BOSTON — It looked like a good pitch, a 2-2 96-mph fastball down and in to Derek Norris. But Norris gave it a ride to left-center as Chris Sale’s shoulders slumped.

“I thought it was going to go over the fence,” Sale said. “And then I thought it was going to be off the wall.”

But center fielder Jackie Bradley Jr. settled under it at the base of the wall, squeezing it for the final out of the seventh inning. It was also Sale’s 111th pitch and the Fenway Park crowd was already on its feet, applauding, while Sale was still staring toward the outfield.

“I was shocked that he caught it. It took me a little bit” to hear the ovation,” Sale said.

“But once I crossed the foul line I looked up. That’s special. That’s fun. You get goosebumps thinking about it. It’s a fun place to pitch. I thoroughly enjoy doing it here.”

As long as Chris Sale is happy – and striking out 10-plus batters a game – Fenway’s faithful thoroughly enjoy watching him. He struck out 12 on Saturday in a 6-3 win over Tampa Bay.

A Chris Sale start has become must-see baseball in Boston. The comparison has been made before but it’s true. Fenway has not been this jazzed over a starting pitcher since Hall of Famer Pedro Martinez was mowing them down in the late 90’s and early 2000’s.

Those were electric times at the ballpark as Dominican flags waved throughout the crowd, and a buzz generated every time Martinez got two strikes on a batter.

Well, here we go again, without the flags (and I don’t think banners from Sale’s native Florida would have the same meaning).

But the strikeouts are there. Sale not only leads the majors with 85 but has made seven straight starts with at least 10 strikeouts in each. It’s the second time Sale has had such a streak.

Fans display a K for each of Boston Red Sox's Chris Sale's strikeouts during the seventh inning of a baseball game against the Tampa Bay Rays, Saturday, May 13, 2017, in Boston.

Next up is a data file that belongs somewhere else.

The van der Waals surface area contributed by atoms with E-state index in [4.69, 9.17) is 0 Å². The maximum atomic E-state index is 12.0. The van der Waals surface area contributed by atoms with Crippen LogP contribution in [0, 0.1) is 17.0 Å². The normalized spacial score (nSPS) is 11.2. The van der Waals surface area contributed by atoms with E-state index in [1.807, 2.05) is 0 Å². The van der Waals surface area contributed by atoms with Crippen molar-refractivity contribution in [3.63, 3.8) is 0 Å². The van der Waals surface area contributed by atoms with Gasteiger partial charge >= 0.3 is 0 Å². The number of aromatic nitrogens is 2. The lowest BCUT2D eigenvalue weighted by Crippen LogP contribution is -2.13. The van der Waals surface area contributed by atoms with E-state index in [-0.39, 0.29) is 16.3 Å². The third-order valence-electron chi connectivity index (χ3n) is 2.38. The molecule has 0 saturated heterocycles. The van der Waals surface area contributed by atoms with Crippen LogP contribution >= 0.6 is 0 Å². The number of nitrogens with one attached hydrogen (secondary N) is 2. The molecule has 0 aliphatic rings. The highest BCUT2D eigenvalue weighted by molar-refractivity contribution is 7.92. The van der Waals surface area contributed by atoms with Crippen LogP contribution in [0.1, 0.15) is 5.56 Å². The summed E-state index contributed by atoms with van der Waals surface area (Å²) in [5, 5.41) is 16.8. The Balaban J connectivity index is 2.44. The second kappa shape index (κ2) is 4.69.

Do you know how many others have seven straight starts with at least 10 strikeouts?


Martinez (twice).

Randy Johnson.

Nolan Ryan.

Ever hear of those guys? Sale is in elite company. His previous streak of 10-plus strikeouts, in 2015, lasted eight starts.

Sale, with his funky delivery and deceptive three-quarters arm slot, struck out seven of the first 10 batters Saturday.

“He’s got the ability to just kind of kick it in different gears,” Rays Manager Kevin Cash said.

“You’ve got a guy who’s left-handed, throwing from that slot with a power fastball. And then (he has) the ability to throw a really good, diving change-up and a sweeping slider. With that, you’re going to have your hands full.”

Still, Sale looked like he might get the loss after the top of the fifth inning. Sale gave up only two hits but both were homers to right field – Logan Morrison’s solo shot in the second on a change-up, and Kevin Kiermaier’s two-run blast in the fifth on an 0-2, 98-mph fastball.

Both batters were left-handed. Before those homers, left-handers were 3 for 20 against Sale this year with no extra-base hits.

“I was hot. I was (upset) after that,” Sale said. “Giving up home runs to lefties … and, not only that, but I gave up the lead.”

Indeed, Boston trailed 3-2. In five of Sale’s seven previous starts, the Red Sox have scored two runs or less while he was on the mound.

But the Red Sox scored four in the bottom of the fifth.

“It feels great, (considering) all that he’s done this year,” right fielder Mookie Betts said. “We know he’s going to give his all.”

Sale was tickled with the rally.

“Nice when I hit rough patches and my team was right there behind me to pick me up,” Sale said.

As for his blazing start, Sale will admit that his work and preparation are paying off.

“That’s part of it. A little bit of some luck, too,” he said. “And confidence. I know I say it a lot, but I can go out there and do my job, knowing I have teammates behind me, and guys that are going to make plays.

“I’m just trying to find a good rhythm and tempo. That’s the key to good pitching. Just going out there and trying to get into a groove.”

Some groove. Along with his 85 strikeouts in 582/3 innings, Sale has a 2.15 ERA. Opponents are batting .160 against him and his walk/hits per inning (WHIP) is 0.77.

Saturday was “almost a carbon copy of the previous starts,” Farrell said.

“Swing-and-miss pitches (16 of them), competitive, quick pace, deep into game … (same) blueprint.”

His starts really are must-see baseball. Betts thinks so.

“I don’t know how much better you’re going to get than Chris Sale,” he said.